Hopefully. I’ll keep chipping away at it. Now that the collision is working properly I’m seeing that I’ll have to change a few more things. It’s possible for a medium sized obstacle to spawn and make it impossible to pass it on either side, which would obviously be unfair!

Yep … a little unfair I guess !

It looks like the code formatting in Part 6 got a little out of whack. Sometimes markdown can be the worst!

Just press refresh!

Don’t confuse intelligence with experience or knowledge.
Presently you know more about programming than I did last decade. :P

I can’t reproduce this problem,
so I can’t help with this without an error message and/or the exact code.

Since you’re spawning everything on the right hand side of the screen and letting it slide in,
the simplest option is probably to just make sure you don’t spawn a new object before the previous one is fully onscreen.

For that case, you should probably just limit the range it can spawn in to be even more precise.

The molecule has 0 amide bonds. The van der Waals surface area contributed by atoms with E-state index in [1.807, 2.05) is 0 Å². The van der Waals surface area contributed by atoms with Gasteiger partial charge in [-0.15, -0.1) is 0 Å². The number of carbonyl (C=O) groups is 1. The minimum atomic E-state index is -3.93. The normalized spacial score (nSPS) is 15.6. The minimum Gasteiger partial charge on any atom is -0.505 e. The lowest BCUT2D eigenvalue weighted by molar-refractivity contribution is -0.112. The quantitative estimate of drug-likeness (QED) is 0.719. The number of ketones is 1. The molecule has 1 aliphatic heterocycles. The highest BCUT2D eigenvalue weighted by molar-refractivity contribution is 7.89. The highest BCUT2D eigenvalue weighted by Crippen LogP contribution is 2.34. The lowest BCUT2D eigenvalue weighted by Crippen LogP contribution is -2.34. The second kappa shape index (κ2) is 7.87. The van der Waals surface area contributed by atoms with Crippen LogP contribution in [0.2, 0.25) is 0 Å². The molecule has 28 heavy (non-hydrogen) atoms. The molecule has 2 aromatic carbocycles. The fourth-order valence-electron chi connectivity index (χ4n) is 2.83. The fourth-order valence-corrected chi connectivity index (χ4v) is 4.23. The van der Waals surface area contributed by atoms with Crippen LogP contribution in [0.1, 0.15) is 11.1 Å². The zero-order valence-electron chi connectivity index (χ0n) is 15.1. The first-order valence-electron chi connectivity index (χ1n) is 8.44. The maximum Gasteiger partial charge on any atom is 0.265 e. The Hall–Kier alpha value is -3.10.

There are two ways you can go about this,
but for either case you need to figure out the coordinates that are valid and the ones that aren’t.

Once you have those, you can either rewrite your spawning code so that it tries again if the first coordinate it picked would be one of the ‘unfair’ ones,
or you can create a lookup table of valid coordinates and select a coordinate from that table.


Looking at your code I can see a number of improvements that could be made,
but I’ll just focus on the more important stuff for now.

boot()

If you call boot() instead of begin() then you should also make sure to call flashlight() to make it easier for people to upload and systemButtons() so that people can adjust their sound on startup.

Dead logic

You have some ‘dead’ logic in updateSynapses().
Your test is if(targets[i].hit == false), and then later within that block you have tagets[i].hit == true.
If the first was true then the latter cannot possibly be true, so it’s redundant (or ‘dead’).